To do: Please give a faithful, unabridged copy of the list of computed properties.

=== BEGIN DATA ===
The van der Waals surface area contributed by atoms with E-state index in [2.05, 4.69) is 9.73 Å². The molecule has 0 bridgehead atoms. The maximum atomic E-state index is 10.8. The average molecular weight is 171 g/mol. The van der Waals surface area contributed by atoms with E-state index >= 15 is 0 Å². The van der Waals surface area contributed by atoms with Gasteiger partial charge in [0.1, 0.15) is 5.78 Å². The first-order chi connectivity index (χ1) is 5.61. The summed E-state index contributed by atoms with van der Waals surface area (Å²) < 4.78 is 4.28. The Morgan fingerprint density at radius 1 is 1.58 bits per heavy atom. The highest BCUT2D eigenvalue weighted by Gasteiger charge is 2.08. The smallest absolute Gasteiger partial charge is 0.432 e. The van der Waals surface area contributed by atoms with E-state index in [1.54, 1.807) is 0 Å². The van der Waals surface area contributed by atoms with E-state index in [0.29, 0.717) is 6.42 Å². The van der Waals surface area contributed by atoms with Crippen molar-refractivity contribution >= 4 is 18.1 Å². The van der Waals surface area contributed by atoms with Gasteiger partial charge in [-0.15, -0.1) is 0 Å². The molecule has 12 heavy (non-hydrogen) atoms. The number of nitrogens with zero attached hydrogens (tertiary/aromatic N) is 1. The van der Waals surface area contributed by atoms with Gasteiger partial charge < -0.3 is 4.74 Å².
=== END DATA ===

The van der Waals surface area contributed by atoms with E-state index in [2.05, 4.69) is 9.73 Å². The molecule has 0 bridgehead atoms. The maximum atomic E-state index is 10.8. The average molecular weight is 171 g/mol. The van der Waals surface area contributed by atoms with E-state index >= 15 is 0 Å². The van der Waals surface area contributed by atoms with Gasteiger partial charge in [0.1, 0.15) is 5.78 Å². The first-order chi connectivity index (χ1) is 5.61. The summed E-state index contributed by atoms with van der Waals surface area (Å²) < 4.78 is 4.28. The Morgan fingerprint density at radius 1 is 1.58 bits per heavy atom. The highest BCUT2D eigenvalue weighted by Gasteiger charge is 2.08. The smallest absolute Gasteiger partial charge is 0.432 e. The van der Waals surface area contributed by atoms with E-state index in [1.54, 1.807) is 0 Å². The van der Waals surface area contributed by atoms with E-state index in [0.29, 0.717) is 6.42 Å². The van der Waals surface area contributed by atoms with Crippen molar-refractivity contribution >= 4 is 18.1 Å². The van der Waals surface area contributed by atoms with Gasteiger partial charge in [-0.15, -0.1) is 0 Å². The molecule has 12 heavy (non-hydrogen) atoms. The number of nitrogens with zero attached hydrogens (tertiary/aromatic N) is 1. The van der Waals surface area contributed by atoms with Gasteiger partial charge < -0.3 is 4.74 Å².